【題組】23. According to Paragraph 3’one problem with the policy is that it may____.
(A)discourage students from doing homework
(B)result in students’ indifference to their report cards
(C)undermine the authority of state tests
(D)restrict teachers’ power in education
In2010, a federal judge shook America’s biotech industry to its core. Companies had won patents for isolated DNA for decades-by 2005 some 20% of human genes were patented .But in March 2012 a judge ruled that genes were unpatentable. Executives were violently agitated. The Biotechnology Industry Organisation (BIO), a trade group, assured members that this was just a “preliminary step” in a longer battle On July 29th they were relieved, at least temporarily. A federal appeals court overturned the prior decision, ruling that Muriad Genetics could indeed hold patents to two genes that help forecast a woman’s risk of breast cancer .The chief executive of Mytiad, a company in Utah, said the ruling was a blessing to firms and patients alike. But as companies continue their attempts at personalised medicine, the courts will remain rather busy. The Myriad case itself is probably not over. Critics make three main arguments against gene patents: a gene is a product of nature, so it may not be patented; gene patents suppress innovation rather than reward it; and patents monopolies restrict access to genetic tests such as Myriads A growing number seem to agree. Last year a federal task-force urged reform for patents related to genetic tests. In October the Department of Justice filed a brief in the Myriad case, arguing that an isolated DNA molecule “is no less a product of nature…than are cotton fibres that have been separated from cotton seeds.” Despite the appeals court’s decision, big questions remain unanswered. For example, it is unclear whether the sequencing of a whole genome violates the patents of individual genes within it. The case may yet reach the Supreme Court. As the industry advances, however, other suits may have an even greater impact. Companies are unlikely to file many more patents for human DNA molecules-most are unlikely patented or in the public domain. Firms are now studying how genes interact, looking for correlations that might be used to determine the causes of disease or predict a drug’s efficacy. Companies are eager to win patents for “connecting the dots,” explains Hans Sauer, a lawyer for the BIO. Their success may be determined by a suit related to this issue, brought by the Mayo Clinic, which the Supreme Court will hear in its next term. The BIO recently held a convention which included sessions to coach lawyer on the shifting landscape for patents. Each meeting was packed.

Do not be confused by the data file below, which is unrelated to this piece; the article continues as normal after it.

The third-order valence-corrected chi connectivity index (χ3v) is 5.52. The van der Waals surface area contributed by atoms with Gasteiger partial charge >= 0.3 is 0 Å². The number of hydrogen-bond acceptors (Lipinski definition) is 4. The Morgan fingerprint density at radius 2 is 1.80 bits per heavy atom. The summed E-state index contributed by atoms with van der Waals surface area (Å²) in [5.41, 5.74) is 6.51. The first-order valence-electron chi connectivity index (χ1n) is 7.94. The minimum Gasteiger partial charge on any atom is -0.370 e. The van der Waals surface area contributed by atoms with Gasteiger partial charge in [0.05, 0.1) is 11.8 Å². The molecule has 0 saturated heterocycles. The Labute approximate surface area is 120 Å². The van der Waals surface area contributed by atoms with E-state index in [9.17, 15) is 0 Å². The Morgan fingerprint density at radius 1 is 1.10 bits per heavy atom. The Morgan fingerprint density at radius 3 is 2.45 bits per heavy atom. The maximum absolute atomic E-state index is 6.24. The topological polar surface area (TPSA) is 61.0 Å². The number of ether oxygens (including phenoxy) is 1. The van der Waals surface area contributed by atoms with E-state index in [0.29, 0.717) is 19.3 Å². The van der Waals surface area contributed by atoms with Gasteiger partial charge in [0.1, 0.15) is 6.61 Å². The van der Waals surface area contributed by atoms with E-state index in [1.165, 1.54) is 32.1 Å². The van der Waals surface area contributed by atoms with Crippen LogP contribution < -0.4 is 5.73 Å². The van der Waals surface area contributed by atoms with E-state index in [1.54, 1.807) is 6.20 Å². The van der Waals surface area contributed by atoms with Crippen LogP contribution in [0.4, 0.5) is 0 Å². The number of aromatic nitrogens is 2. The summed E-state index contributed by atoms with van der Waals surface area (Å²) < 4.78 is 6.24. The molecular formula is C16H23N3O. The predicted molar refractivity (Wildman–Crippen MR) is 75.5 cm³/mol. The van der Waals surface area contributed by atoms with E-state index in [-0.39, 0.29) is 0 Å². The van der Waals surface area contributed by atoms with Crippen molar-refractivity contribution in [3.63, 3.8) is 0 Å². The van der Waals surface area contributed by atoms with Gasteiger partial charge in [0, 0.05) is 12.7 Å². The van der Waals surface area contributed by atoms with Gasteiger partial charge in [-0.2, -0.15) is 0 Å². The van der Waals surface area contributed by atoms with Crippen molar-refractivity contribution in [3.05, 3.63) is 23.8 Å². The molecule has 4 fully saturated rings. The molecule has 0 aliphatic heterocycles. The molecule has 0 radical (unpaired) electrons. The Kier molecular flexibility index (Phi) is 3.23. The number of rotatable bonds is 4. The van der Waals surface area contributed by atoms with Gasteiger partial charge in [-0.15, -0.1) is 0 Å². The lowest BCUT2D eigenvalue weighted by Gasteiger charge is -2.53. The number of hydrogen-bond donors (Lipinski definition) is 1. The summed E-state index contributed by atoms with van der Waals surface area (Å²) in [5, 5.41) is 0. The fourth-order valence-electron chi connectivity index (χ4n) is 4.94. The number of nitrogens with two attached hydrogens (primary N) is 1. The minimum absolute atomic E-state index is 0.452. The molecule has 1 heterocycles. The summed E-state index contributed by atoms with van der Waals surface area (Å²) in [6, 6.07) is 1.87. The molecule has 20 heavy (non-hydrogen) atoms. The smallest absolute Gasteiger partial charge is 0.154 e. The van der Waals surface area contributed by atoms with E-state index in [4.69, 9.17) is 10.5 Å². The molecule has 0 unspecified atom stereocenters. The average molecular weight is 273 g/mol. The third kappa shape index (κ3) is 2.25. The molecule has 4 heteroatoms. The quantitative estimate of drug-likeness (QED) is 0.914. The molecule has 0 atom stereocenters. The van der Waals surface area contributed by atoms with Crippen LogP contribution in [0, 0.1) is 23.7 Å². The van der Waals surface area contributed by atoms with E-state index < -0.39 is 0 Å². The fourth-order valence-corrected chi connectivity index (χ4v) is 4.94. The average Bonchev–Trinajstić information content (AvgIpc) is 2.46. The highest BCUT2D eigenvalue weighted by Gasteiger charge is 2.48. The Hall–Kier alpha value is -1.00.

【題組】32. Those who are against gene patents believe that_____.
(A) genetic tests are not reliable
(B) only man-made products are patentable
(C) patants on genes depend much on innovation
(D) courts should restrict access to genetic tests
Section B Directions: In this section, you will hear 3 short passages. At the end of each passage, you will hear some question. Both the passage and the question will be spoken only once.. After you hear a question, you must choose the best answer from the four choices marked
(C) and
(D). Then mark the corresponding letter on Answer Sheet 2 with a single line through the centre. Passage One

(A) Expand operating areas.
(C) Limit the use of waterscooters.
(B) Restrict operating hours.
(D) Enforce necessary regulations. Passage Two